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Safeguarding At-Risk Adults in Australia

Safeguarding At-Risk Adults in Australia

Australia’s elderly population is at an increased risk of abuse, neglect, and exploitation.

John Chesterman, a Churchill Fellow and Queensland Public Advocate, is urging for a systematic overhaul to better protect at-risk adults. His research and international insights highlight the need for dedicated adult safeguarding agencies across all Australian states and territories.

The Call for Comprehensive Safeguarding

Dr. Chesterman emphasises that current measures are insufficient. Often, there is no clear pathway for community members to seek help if they suspect an adult is being mistreated but not necessarily a victim of crime.

He advocates for the establishment of state-based agencies empowered to receive inquiries, investigate concerns, and support the rights and well-being of at-risk adults.

Learning from Global Best Practices

In his role as Queensland Public Advocate, Dr. Chesterman draws on his international experience. He travelled to Canada, the UK, and the USA to study how other countries handle abuse and neglect of vulnerable adults.

He found that successful systems involve two critical components: the ability of investigating agencies to directly assess individuals’ well-being and the provision of supportive interventions based on the needs and wishes of the person.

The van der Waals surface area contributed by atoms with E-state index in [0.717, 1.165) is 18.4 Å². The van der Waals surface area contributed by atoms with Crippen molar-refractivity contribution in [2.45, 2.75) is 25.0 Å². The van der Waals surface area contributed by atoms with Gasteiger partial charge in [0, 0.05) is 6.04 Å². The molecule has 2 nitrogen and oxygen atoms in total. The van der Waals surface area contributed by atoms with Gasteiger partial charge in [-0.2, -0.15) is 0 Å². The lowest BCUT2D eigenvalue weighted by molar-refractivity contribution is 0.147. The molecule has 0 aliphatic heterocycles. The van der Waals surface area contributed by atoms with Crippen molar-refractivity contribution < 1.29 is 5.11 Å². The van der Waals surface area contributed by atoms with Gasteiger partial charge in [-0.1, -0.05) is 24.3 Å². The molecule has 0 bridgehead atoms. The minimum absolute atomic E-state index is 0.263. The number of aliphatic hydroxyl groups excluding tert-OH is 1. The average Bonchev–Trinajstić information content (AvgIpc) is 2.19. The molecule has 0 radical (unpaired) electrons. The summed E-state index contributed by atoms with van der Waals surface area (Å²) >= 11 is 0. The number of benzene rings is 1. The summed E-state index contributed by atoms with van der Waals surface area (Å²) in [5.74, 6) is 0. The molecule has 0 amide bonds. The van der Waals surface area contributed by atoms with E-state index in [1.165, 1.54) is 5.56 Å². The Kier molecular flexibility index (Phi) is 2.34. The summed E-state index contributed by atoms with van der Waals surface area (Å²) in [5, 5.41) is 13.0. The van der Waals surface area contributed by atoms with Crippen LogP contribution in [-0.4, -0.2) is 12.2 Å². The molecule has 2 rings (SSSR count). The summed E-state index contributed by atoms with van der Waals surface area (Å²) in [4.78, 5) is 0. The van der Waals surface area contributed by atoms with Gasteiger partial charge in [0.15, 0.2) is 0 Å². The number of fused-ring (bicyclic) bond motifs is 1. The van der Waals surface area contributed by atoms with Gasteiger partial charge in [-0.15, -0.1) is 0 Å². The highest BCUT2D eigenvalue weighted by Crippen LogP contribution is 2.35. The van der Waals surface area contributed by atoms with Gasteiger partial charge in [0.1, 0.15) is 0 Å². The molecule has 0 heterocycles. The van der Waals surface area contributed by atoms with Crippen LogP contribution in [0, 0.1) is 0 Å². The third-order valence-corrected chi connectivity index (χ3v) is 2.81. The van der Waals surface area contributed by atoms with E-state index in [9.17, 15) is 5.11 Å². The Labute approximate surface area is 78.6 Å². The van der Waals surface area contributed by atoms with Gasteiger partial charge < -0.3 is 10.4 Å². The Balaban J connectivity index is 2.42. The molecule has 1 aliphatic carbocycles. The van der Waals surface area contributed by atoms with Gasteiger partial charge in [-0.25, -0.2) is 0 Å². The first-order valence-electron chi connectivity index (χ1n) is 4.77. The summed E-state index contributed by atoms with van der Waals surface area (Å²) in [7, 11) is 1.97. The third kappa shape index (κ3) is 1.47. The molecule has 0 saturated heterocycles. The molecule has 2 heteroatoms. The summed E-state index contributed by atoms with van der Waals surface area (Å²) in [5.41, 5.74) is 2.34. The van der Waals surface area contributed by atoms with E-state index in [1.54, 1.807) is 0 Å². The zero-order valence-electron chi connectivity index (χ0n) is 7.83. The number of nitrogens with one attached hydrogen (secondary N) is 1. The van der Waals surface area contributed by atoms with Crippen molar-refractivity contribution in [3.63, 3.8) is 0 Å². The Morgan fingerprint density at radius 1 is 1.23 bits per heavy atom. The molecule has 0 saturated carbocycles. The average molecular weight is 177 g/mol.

Ethical and Legal Considerations

Implementing an effective safeguarding system in Australia involves navigating complex ethical and legal challenges. These include managing confidential information and respecting individuals’ autonomy, even when they refuse assistance.

Dr. Chesterman highlights that designing these systems requires consultation with at-risk adults, their families, and carers to ensure that the solutions are both effective and respectful of their rights.

A Rights-Based, People-Centred Approach

Dr. Chesterman’s vision for Australia is clear: a rights-based, people-centred safeguarding agency in every state and territory. Such agencies would streamline the use of government resources in emergency services and adult guardianship, ensuring timely and effective support for those in need.

For further details on Dr. Chesterman’s work and the findings of other Churchill Fellows, visit the Policy Futures: A Reform Agenda publication on the Winston Churchill Memorial Trust website.